Day 117, Part 1: Andy Coulson made no attempt to inquire into the extent of phone hacking at the News of the World in 2004 after the chief reporter eavesdropped the messages of the Home Secretary, the Old Bailey was told today.
Summing up at he phone hacking trial, Mr Justice Saunders ran through events surrounding the targeting by Neville Thurlbeck of the voicemails of the Cabinet minister David Blunkett in the summer of 2004, two years before the police busted the tabloid’s hacking operation.
Mr Justice Saunders reminded the jury that Mr Coulson, the editor, had said he had learnt of the hacking of Mr Blunkett’s messages in June 2004, while he had been on holiday in Italy.
Mr Coulson had said that he was shocked by the breach or privacy and had immediately told Thurlbeck to stop what he was doing.
However a few weeks later, Mr Coulson had told the court, Thurlbeck had maintained there was a public interest justification in exposing the relationship between Mr Blunkett and Kimberly Quinn because he was a Labour politician and she published a Conservative-supporting magazine, The Spectator.
Mr Coulson felt the story was in the public interest because Mr Blunkett had mentioned a terrorist arrest and a visit to GCHQ in the messages he left for his lover.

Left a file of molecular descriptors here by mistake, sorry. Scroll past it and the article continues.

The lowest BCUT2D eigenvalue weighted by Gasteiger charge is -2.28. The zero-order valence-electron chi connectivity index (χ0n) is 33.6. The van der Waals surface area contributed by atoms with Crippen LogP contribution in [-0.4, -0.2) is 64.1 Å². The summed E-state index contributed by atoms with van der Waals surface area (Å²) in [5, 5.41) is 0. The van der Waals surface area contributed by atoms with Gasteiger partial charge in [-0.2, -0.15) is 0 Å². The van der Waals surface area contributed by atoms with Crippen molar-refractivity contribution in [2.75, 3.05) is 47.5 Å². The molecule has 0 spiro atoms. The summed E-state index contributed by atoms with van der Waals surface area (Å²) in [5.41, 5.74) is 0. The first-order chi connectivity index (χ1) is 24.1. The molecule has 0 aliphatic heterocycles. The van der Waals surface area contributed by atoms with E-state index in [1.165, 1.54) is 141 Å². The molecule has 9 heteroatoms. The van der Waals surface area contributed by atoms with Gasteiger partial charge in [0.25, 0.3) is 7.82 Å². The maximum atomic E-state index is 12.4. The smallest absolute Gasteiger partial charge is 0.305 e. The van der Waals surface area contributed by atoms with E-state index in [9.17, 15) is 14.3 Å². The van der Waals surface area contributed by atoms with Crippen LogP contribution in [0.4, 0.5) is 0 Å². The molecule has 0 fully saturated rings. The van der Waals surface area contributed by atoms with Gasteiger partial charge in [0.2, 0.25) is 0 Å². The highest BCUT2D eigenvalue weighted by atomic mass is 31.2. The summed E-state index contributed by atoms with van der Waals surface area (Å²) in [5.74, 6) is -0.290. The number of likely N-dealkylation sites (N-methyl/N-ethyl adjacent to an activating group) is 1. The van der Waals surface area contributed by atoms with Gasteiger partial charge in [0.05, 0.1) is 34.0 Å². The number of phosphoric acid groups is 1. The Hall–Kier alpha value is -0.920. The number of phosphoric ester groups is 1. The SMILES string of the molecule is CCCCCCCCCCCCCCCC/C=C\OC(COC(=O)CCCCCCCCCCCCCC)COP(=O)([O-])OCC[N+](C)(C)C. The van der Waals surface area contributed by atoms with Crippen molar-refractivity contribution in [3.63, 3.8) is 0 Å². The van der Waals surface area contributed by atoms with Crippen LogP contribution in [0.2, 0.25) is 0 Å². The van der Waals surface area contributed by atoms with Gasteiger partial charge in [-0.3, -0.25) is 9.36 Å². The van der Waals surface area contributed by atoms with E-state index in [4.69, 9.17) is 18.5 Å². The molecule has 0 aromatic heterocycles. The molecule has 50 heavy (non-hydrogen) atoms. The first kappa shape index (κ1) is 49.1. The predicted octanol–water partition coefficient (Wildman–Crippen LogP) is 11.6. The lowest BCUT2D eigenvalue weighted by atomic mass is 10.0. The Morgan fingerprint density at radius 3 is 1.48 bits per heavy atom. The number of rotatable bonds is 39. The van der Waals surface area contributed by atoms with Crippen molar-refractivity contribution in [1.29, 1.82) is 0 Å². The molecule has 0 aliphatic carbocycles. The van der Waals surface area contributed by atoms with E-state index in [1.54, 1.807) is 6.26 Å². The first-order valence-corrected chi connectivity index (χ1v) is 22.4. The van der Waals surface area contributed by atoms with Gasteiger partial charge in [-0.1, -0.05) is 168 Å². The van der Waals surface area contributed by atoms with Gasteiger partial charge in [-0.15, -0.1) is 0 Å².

Mr Justice Saunders pointed out that none of those security details were included in the front-page story, “Blunkett’s Affair With A Married Woman”, the News of the World actually published.
He told the jury:
“The very justification for the publication was not found in any of the article. Mr Coulson accepted that and he said that was a mistake, and he agreed that as he published the story he did not have any public interest in it.”
The judge continued:
“[Mr Coulson’s] reason for not putting in the matters of public interest were to preserve Mr Blunkett’s position as Home Secretary. The prosecution say that is nothing more than a pretence and that what he was after was a salacious story: which he printed. The truth, say the prosecution, was that Andy Coulson was well aware that phone hacking was going on… He denies that.”
Mr Justice Saunders said:
“After this revelation Mr Coulson accepts that there was no inquiry at the newspaper into whether there was any other phone hacking taking place at the newspaper. There was no disciplinary action against Neville Thurlbeck.”
Mr Coulson had also not told Guy Black, Press Complaints Commission executive director, about the Blunkett hacking when he met him shortly after it took place.
Mr Justice Saunders said: “He [Mr Coulson] says he didn’t ask Neville Thurlbeck whether he had done it and he didn’t take any other steps to see if anyone else was phone hacking.”
Mr Coulson had said that good practice in investigative reporting had been addressed by his establishment later in 2004 of the News of the World’s “School of Excellence.”
All defendants deny the charges. The case continues.